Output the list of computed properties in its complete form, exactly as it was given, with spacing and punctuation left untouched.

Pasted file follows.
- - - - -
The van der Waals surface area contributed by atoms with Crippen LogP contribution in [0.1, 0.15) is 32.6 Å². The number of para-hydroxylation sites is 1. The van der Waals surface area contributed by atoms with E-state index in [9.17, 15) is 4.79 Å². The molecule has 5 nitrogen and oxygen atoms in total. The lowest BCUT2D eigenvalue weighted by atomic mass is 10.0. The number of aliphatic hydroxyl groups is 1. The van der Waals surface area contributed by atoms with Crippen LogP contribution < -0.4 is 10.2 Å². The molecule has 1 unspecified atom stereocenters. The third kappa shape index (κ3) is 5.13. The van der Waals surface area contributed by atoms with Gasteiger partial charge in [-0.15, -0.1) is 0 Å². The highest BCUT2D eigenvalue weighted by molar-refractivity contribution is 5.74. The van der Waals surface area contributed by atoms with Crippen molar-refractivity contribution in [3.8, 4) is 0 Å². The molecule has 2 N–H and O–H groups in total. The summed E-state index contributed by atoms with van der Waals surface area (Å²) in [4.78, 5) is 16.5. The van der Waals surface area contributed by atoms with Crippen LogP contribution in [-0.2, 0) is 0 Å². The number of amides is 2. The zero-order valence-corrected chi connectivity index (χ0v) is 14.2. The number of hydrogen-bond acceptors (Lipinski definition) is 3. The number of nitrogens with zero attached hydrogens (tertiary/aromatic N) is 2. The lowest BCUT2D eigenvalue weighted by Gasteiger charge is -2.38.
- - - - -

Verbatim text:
The van der Waals surface area contributed by atoms with Crippen LogP contribution in [0.1, 0.15) is 32.6 Å². The number of para-hydroxylation sites is 1. The van der Waals surface area contributed by atoms with E-state index in [9.17, 15) is 4.79 Å². The molecule has 5 nitrogen and oxygen atoms in total. The lowest BCUT2D eigenvalue weighted by atomic mass is 10.0. The number of aliphatic hydroxyl groups is 1. The van der Waals surface area contributed by atoms with Crippen LogP contribution < -0.4 is 10.2 Å². The molecule has 1 unspecified atom stereocenters. The third kappa shape index (κ3) is 5.13. The van der Waals surface area contributed by atoms with Gasteiger partial charge in [-0.15, -0.1) is 0 Å². The highest BCUT2D eigenvalue weighted by molar-refractivity contribution is 5.74. The van der Waals surface area contributed by atoms with Crippen molar-refractivity contribution in [3.8, 4) is 0 Å². The molecule has 2 N–H and O–H groups in total. The summed E-state index contributed by atoms with van der Waals surface area (Å²) in [4.78, 5) is 16.5. The van der Waals surface area contributed by atoms with Crippen LogP contribution in [-0.2, 0) is 0 Å². The number of amides is 2. The zero-order valence-corrected chi connectivity index (χ0v) is 14.2. The number of hydrogen-bond acceptors (Lipinski definition) is 3. The number of nitrogens with zero attached hydrogens (tertiary/aromatic N) is 2. The lowest BCUT2D eigenvalue weighted by Gasteiger charge is -2.38.